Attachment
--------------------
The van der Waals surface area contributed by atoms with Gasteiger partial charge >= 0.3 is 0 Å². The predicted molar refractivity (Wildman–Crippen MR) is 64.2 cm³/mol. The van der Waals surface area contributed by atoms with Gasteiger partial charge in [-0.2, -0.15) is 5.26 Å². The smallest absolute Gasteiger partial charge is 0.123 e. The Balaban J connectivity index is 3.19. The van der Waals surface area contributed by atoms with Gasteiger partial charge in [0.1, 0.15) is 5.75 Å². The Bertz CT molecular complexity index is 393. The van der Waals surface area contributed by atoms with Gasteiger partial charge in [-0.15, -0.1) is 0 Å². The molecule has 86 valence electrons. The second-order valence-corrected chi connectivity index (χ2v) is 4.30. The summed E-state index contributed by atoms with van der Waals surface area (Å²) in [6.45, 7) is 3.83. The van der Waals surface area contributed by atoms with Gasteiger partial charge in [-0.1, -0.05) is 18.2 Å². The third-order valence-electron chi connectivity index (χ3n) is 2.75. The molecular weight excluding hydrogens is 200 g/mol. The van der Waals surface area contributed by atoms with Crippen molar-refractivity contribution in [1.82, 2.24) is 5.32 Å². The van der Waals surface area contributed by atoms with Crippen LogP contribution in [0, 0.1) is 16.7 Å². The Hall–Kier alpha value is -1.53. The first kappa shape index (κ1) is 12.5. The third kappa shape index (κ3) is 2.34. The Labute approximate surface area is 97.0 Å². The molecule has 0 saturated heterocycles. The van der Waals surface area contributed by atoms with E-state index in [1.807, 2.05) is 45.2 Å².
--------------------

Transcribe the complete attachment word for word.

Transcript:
The van der Waals surface area contributed by atoms with Gasteiger partial charge >= 0.3 is 0 Å². The predicted molar refractivity (Wildman–Crippen MR) is 64.2 cm³/mol. The van der Waals surface area contributed by atoms with Gasteiger partial charge in [-0.2, -0.15) is 5.26 Å². The smallest absolute Gasteiger partial charge is 0.123 e. The Balaban J connectivity index is 3.19. The van der Waals surface area contributed by atoms with Gasteiger partial charge in [0.1, 0.15) is 5.75 Å². The Bertz CT molecular complexity index is 393. The van der Waals surface area contributed by atoms with Gasteiger partial charge in [-0.15, -0.1) is 0 Å². The molecule has 86 valence electrons. The second-order valence-corrected chi connectivity index (χ2v) is 4.30. The summed E-state index contributed by atoms with van der Waals surface area (Å²) in [6.45, 7) is 3.83. The van der Waals surface area contributed by atoms with Gasteiger partial charge in [-0.1, -0.05) is 18.2 Å². The third-order valence-electron chi connectivity index (χ3n) is 2.75. The molecular weight excluding hydrogens is 200 g/mol. The van der Waals surface area contributed by atoms with Crippen molar-refractivity contribution in [1.82, 2.24) is 5.32 Å². The van der Waals surface area contributed by atoms with Crippen LogP contribution in [0, 0.1) is 16.7 Å². The Hall–Kier alpha value is -1.53. The first kappa shape index (κ1) is 12.5. The third kappa shape index (κ3) is 2.34. The Labute approximate surface area is 97.0 Å². The molecule has 0 saturated heterocycles. The van der Waals surface area contributed by atoms with E-state index in [1.807, 2.05) is 45.2 Å².